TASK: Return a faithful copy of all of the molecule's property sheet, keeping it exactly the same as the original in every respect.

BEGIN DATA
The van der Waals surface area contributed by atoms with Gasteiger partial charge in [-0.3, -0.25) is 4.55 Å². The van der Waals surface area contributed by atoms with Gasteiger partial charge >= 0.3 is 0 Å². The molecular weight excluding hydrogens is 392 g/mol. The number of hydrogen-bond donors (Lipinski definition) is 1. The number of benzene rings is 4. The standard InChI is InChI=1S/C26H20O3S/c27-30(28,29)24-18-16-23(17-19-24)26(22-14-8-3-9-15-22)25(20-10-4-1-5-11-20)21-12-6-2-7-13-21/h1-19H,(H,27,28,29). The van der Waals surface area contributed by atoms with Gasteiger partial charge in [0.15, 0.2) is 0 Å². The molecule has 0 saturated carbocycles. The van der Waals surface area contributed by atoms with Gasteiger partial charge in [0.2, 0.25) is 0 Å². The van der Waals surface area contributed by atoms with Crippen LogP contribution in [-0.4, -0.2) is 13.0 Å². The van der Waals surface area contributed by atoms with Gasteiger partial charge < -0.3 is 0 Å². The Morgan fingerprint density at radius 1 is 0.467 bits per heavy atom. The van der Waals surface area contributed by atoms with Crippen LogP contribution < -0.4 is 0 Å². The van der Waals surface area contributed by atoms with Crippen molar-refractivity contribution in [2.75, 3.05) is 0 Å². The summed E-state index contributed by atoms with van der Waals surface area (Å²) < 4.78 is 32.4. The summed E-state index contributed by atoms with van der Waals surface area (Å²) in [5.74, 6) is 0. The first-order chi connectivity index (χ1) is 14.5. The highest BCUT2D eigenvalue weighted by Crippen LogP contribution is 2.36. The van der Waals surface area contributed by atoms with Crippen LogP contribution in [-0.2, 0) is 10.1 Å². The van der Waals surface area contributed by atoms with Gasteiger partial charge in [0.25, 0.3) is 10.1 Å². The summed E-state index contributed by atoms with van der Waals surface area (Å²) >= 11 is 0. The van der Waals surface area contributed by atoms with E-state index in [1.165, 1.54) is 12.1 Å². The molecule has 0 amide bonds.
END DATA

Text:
The van der Waals surface area contributed by atoms with Gasteiger partial charge in [-0.3, -0.25) is 4.55 Å². The van der Waals surface area contributed by atoms with Gasteiger partial charge >= 0.3 is 0 Å². The molecular weight excluding hydrogens is 392 g/mol. The number of hydrogen-bond donors (Lipinski definition) is 1. The number of benzene rings is 4. The standard InChI is InChI=1S/C26H20O3S/c27-30(28,29)24-18-16-23(17-19-24)26(22-14-8-3-9-15-22)25(20-10-4-1-5-11-20)21-12-6-2-7-13-21/h1-19H,(H,27,28,29). The van der Waals surface area contributed by atoms with Gasteiger partial charge in [0.15, 0.2) is 0 Å². The molecule has 0 saturated carbocycles. The van der Waals surface area contributed by atoms with Gasteiger partial charge in [0.2, 0.25) is 0 Å². The van der Waals surface area contributed by atoms with Crippen LogP contribution in [-0.4, -0.2) is 13.0 Å². The van der Waals surface area contributed by atoms with Gasteiger partial charge < -0.3 is 0 Å². The Morgan fingerprint density at radius 1 is 0.467 bits per heavy atom. The van der Waals surface area contributed by atoms with Crippen LogP contribution < -0.4 is 0 Å². The van der Waals surface area contributed by atoms with Crippen molar-refractivity contribution in [2.75, 3.05) is 0 Å². The summed E-state index contributed by atoms with van der Waals surface area (Å²) < 4.78 is 32.4. The summed E-state index contributed by atoms with van der Waals surface area (Å²) in [5.74, 6) is 0. The first-order chi connectivity index (χ1) is 14.5. The highest BCUT2D eigenvalue weighted by Crippen LogP contribution is 2.36. The van der Waals surface area contributed by atoms with Crippen LogP contribution in [-0.2, 0) is 10.1 Å². The van der Waals surface area contributed by atoms with Gasteiger partial charge in [0.25, 0.3) is 10.1 Å². The summed E-state index contributed by atoms with van der Waals surface area (Å²) >= 11 is 0. The van der Waals surface area contributed by atoms with E-state index in [1.165, 1.54) is 12.1 Å². The molecule has 0 amide bonds.